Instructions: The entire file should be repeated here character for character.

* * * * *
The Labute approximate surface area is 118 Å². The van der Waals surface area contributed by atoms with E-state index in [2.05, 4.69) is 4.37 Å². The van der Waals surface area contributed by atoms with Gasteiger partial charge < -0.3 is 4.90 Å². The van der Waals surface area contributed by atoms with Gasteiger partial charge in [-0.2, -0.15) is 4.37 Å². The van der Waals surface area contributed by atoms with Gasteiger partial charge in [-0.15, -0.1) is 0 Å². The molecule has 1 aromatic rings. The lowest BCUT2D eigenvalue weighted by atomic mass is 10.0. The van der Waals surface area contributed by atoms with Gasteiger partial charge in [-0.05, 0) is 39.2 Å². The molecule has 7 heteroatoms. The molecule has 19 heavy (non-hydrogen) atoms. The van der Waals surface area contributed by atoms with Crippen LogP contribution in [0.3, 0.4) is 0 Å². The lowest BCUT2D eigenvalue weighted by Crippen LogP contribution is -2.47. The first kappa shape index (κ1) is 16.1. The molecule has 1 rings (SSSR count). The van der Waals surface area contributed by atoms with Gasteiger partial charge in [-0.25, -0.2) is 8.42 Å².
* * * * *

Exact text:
The Labute approximate surface area is 118 Å². The van der Waals surface area contributed by atoms with E-state index in [2.05, 4.69) is 4.37 Å². The van der Waals surface area contributed by atoms with Gasteiger partial charge < -0.3 is 4.90 Å². The van der Waals surface area contributed by atoms with Gasteiger partial charge in [-0.2, -0.15) is 4.37 Å². The van der Waals surface area contributed by atoms with Gasteiger partial charge in [-0.15, -0.1) is 0 Å². The molecule has 1 aromatic rings. The lowest BCUT2D eigenvalue weighted by atomic mass is 10.0. The van der Waals surface area contributed by atoms with Gasteiger partial charge in [-0.05, 0) is 39.2 Å². The molecule has 7 heteroatoms. The molecule has 19 heavy (non-hydrogen) atoms. The van der Waals surface area contributed by atoms with Crippen LogP contribution in [0.3, 0.4) is 0 Å². The lowest BCUT2D eigenvalue weighted by Crippen LogP contribution is -2.47. The first kappa shape index (κ1) is 16.1. The molecule has 1 rings (SSSR count). The van der Waals surface area contributed by atoms with Gasteiger partial charge in [-0.25, -0.2) is 8.42 Å².